Union Station Denver

Denver’s Love Affair with Rail

As Riverfront Park closed out the year the association shared an update that has residents buzzing.  There may be an effort underway to look at ways to reroute some heavy rail traffic outside of the Denver metro area.  Don’t worry, this doesn’t affect the very much desired commuter rail including the new RTD A Line connecting Union Station to Denver International Airport opening April 22nd, 2016.  The question being asked concerns cargo being transferred through Denver.  For some the view of the rail lines coming through is something nostalgic and picturesque.  We have seen almost every item imaginable traveling by rail including airplane wings (HUGE), tanks, circus cars, giant nuts and bolts (perhaps a massive bridge) and more.  Some photographers consider the rail lines a beautiful background for their sessions.

However many others would love to see the trains depart and reduce any noise they create.  The trains are required to slow down as they pass through our downtown to minimize noise.  Their horns can only be used in instances of public safety, for example a person on the tracks (which is dang near impossible with the fencing).  The questions being asked by downtown advocates isn’t so much about the rail noise but more so the safety risk.  Many cities, upon reaching a certain size and density, begin looking at rerouting train and and other cargo around their city limits.  Denver may be on the path to do something similar.

Here is the update from the Riverfront Park Association.

In the first week of December the RPA made the front page of the Denver Post with a good story on train safety.   This was a direct outcome of the RPA’s presentation of the issue in front of the Denver City Council in November.   This is the first time there has been any public acknowledgement of this growing concern and it definitely will help “get the ball in play.”   Additionally, we know that our efforts also helped push the Mayor’s office to form a safety study committee who recently held their first meeting.


We believe the best way to insure hazardous train incidents is to remove the threat completely by advocating for an rail bypass on the eastern plains.   Simple to say.   Hard to do.   It would require the construction of a rail line that could cost upwards of $2 billion dollars.   There’s a lot of politics and business complexity, but we believe that the climate is right to push this idea.   Of course the RPA is a very small entity, but we’ve developed a strategy and, in partnership with East-West Partners, have engaged one of the state’s top public affairs firms to identify and reach out to likely stakeholders with the idea of building critical mass for freight relocation.   This is very similar to years ago when a community-wide push was made to get FastTracks approved.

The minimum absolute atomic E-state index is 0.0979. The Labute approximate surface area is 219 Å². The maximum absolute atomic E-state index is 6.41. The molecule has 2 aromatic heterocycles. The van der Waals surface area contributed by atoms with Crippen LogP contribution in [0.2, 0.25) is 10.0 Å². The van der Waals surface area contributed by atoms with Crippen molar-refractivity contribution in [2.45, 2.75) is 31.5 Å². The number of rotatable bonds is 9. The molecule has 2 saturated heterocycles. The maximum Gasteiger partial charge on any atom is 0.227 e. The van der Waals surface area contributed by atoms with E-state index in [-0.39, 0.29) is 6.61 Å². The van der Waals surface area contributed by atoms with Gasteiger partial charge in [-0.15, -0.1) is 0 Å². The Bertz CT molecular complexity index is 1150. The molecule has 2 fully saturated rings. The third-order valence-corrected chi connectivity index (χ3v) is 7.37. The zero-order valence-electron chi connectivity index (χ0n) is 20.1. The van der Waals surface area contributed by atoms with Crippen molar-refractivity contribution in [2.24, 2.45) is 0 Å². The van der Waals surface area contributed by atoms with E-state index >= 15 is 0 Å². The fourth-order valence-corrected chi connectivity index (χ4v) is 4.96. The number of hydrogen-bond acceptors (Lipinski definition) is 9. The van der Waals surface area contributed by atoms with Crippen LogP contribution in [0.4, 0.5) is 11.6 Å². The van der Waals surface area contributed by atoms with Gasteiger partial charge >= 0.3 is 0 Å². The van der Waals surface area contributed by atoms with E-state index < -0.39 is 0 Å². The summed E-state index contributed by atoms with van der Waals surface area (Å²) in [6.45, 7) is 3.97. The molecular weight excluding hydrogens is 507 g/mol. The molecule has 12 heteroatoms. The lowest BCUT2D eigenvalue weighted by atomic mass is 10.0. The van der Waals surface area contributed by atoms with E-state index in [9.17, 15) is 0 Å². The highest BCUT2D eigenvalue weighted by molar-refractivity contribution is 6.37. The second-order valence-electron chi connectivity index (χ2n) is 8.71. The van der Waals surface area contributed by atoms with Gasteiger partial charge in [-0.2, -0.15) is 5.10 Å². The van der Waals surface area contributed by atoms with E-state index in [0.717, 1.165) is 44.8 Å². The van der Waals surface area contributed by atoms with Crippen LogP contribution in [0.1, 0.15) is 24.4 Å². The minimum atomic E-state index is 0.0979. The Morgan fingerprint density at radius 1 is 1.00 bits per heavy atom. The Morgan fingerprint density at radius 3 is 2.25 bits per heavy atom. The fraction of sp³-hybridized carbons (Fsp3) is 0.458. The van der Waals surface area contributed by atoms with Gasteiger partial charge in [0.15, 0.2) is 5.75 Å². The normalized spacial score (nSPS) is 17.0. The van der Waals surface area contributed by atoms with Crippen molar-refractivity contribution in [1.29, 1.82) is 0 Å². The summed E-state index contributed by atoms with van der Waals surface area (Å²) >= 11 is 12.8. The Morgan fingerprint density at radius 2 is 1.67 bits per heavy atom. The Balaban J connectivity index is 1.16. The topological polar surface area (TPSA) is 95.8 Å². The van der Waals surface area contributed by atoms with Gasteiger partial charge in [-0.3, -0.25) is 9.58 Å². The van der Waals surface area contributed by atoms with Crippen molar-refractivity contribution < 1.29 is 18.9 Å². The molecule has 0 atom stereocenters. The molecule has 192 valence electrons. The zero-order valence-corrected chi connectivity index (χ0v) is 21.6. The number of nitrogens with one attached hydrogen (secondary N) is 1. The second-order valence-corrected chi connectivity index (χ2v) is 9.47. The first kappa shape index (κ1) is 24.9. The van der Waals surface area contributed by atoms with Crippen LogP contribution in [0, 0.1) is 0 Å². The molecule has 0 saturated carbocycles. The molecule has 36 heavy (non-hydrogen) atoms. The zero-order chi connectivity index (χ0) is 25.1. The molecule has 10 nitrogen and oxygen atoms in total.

Transit Oriented Development

Proposed Light Rail

RTD Proposed Future Light Rail

So while the heavy rail traffic future is being questioned the commuter and light rail network is growing by leaps and bounds.  Riverfront Park and Union Station Residents live in what most consider to be the absolute best neighborhood for walkability and the ease of transit.  As the Hub of the light rail residents here are footsteps away from rail that goes to Denver International Airport and in every direction from downtown.   From a real estate standpoint properties at or near these transit hubs can hold value in price appreciation and cost of living.

Here is a December 2014 article from the Plantizen discussing Transit Oriented Development…

The new TOD Index provides solid information on Transit-Oriented Development impact and benefits. It indicates that home values near rail stations outperform the national market, yet they are also more affordable for residents.

  1. The financial performance of for-sale and rental housing in thousands of neighborhoods near rail stations across the United States significantly out-performs the national housing market. Among all station typologies, Transit Oriented Developments (TODs) are the leading performer.
  2. Despite the impressive financial performance of TODs, households that live in TODs spend the lowest percentage of their income on housing and transportation costs, providing $10,000 in additional annual disposable income, on average, compared to the average American household.
  3. Households in TODs demonstrate the lowest vehicle ownership rates and highest rates of transit, walk, bike commuting, which has important implications for environmental sustainability.
  4. The average home value in a TOD was $518 per sq. ft. compared to the Zillow Home Value Index of $149 per sq. ft. for the average home in the United States.
  5. Rental rates in TODs was $2.28 per sq. ft. compared to the Zillow Rent Index value of $0.89 per sq. ft. for the average rental in the U.S.
  6. Since the start of the economic recovery, in January 2012, TOD home values grew by 37% as compared to a 20% growth for the average American home.
  7. Since January 2012, rental rates grew by 18% in TODs compared to 8% growth nationally.

We just know we love it!

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Stay tuned neighbors and we will keep you updated. To learn more about new development projects, current availability, and life in the amazing Riverfront Park and Union Station neighborhoods contact us.

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